However, I would counter that by saying that I don't think coasters necessarily have a set lifespan. For every ride getting removed at 30 years old, there's a similarly specced ride still hanging in there for decades afterwards, and I don't think that a ride hitting a certain age is necessarily an indicator that "[x ride] is due for removal or retracking". I think it's more nuanced than that, personally.

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49 minutes ago, Marley said:

There is also the new coaster at flamingo land that is almost a carbon copy of Colossus so whether that is a factor for Thorpe to retrack/remove Colossus is not known.

Thoughts?

 

It'll certainly be something Thorpe keep an eye on.

 

Of course, Thorpe and Flamingo are in different parts of the country and have different audiences. I think that if the public decide to compare them, more people will see Flamingo's coaster as being 'a copy of Thorpe's' ore than anything else. All in I don't think it will have much of an effect on what Thorpe do with Colossus, but it would be foolish of Thorpe to ignore it in case it does have any effect!

 

On the other, one has to wonder if Flamingo will ever open their 10 inverter the way it's going...

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It's interesting isn't it.

There can't be too many parks in the world who will have the dilemma of most of their rides becoming 'old' around the same time.

 

I hadn't even thought to mention the ageing flat rides. Good point.

 

I'd be very interested to find out how much it would cost to re-track a coaster vs demolish and build something new, and I suppose in reality this is what decides it.

If it's 20% more expensive to get rid and build new, surely there isn't a lot of point in re-building any of Thorpe's coasters when their time comes, when they can build and market something totally new?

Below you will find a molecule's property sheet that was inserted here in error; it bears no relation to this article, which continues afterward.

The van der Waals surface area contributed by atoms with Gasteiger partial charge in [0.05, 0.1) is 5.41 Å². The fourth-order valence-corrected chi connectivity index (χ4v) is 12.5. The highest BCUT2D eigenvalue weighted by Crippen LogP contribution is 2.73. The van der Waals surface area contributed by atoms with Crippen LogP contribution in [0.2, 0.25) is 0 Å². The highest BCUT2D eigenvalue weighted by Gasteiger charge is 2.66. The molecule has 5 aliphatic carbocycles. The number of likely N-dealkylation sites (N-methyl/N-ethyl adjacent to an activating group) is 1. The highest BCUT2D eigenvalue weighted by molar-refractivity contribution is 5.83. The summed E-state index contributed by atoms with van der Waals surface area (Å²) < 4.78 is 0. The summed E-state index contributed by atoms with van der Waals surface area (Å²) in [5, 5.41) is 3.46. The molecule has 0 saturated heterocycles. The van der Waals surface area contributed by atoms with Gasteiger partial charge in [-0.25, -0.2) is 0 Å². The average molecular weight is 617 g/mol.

As for Colossus - yeah, it was Thorpe's first biggie, and it's certainly still a good ride, especially if they re-tracked and had new trains to solve the horrible issues in the station.. But is that money well spent when they could build something new? I'm not so sure.

 

To put it in to perspective, picture the hoards of 17 / 18 / 19 year olds driving to the park this year - Colossus was open and running before they were born..

It could now be seen by a lot of Thorpe's audience as 'pretty old' - scary but true!

 

It also doesn't seem to have the wow factor / legendary status that Nemesis does, which is also a factor I suppose.

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From an engineering perspective it is likely to be mandated that the structure survives 25 years. Where the pieces of track are deemed replaceable. Non replaceable parts will be designed for atleast 50.

 

Fatigue issues in steel start occuring at 2x10^6 load cycles which rollercoasters will start hitting around 25-30 years old. So if we assume 240 operating days a year at 8 hours. In that time lets assume perfect capacity for nemesis of 37.5 dispatches an hour. It would result in a lifespan of 27.7 years. 

 

Time to hit 2,000,000 cycles.

Colossus - 24y

Nemesis Inferno -29y

Stealth - 19y

Saw - 21y*

 

You can design for more cycles. The eurocodes permit allowances up to 5x10^6 but it requires the stresses in the steel to be low. Saw can probably get away with that hence it not being 8 years. I cant be bothered to work out allowable cycle ranges so for saw I assumed the maximum and the other coasters the minimum. 

 

Basically Thorpe park would have an expensive few years coming up if you couldn't extend lifespan in other ways. It would just come down to is it worth extending. Unfortunately for Colossus I think the answer is no.